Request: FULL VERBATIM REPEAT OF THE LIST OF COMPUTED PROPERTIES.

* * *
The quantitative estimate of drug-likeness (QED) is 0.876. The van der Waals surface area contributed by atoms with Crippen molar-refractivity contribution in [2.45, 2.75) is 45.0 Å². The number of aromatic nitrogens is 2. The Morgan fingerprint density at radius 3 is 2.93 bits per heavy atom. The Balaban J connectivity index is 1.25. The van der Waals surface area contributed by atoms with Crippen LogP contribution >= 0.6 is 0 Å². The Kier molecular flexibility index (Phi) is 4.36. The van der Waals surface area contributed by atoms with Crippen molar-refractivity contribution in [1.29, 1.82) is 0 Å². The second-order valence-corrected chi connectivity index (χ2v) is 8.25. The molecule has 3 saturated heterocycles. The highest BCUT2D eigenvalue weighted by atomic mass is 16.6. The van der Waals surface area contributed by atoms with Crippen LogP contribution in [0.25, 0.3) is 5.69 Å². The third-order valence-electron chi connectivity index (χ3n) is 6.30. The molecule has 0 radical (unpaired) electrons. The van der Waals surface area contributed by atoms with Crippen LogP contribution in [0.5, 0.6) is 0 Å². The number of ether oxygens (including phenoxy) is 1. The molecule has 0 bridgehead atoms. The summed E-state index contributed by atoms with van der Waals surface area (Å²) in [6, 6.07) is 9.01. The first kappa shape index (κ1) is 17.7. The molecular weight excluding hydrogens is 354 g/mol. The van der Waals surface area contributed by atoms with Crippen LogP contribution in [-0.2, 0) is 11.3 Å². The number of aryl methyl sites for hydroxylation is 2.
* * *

The quantitative estimate of drug-likeness (QED) is 0.876. The van der Waals surface area contributed by atoms with Crippen molar-refractivity contribution in [2.45, 2.75) is 45.0 Å². The number of aromatic nitrogens is 2. The Morgan fingerprint density at radius 3 is 2.93 bits per heavy atom. The Balaban J connectivity index is 1.25. The van der Waals surface area contributed by atoms with Crippen LogP contribution >= 0.6 is 0 Å². The Kier molecular flexibility index (Phi) is 4.36. The van der Waals surface area contributed by atoms with Crippen molar-refractivity contribution in [1.29, 1.82) is 0 Å². The second-order valence-corrected chi connectivity index (χ2v) is 8.25. The molecule has 3 saturated heterocycles. The highest BCUT2D eigenvalue weighted by atomic mass is 16.6. The van der Waals surface area contributed by atoms with Crippen LogP contribution in [0.25, 0.3) is 5.69 Å². The third-order valence-electron chi connectivity index (χ3n) is 6.30. The molecule has 0 radical (unpaired) electrons. The van der Waals surface area contributed by atoms with Crippen LogP contribution in [0.5, 0.6) is 0 Å². The number of ether oxygens (including phenoxy) is 1. The molecule has 0 bridgehead atoms. The summed E-state index contributed by atoms with van der Waals surface area (Å²) in [6, 6.07) is 9.01. The first kappa shape index (κ1) is 17.7. The molecular weight excluding hydrogens is 354 g/mol. The van der Waals surface area contributed by atoms with Crippen LogP contribution in [-0.2, 0) is 11.3 Å². The number of aryl methyl sites for hydroxylation is 2.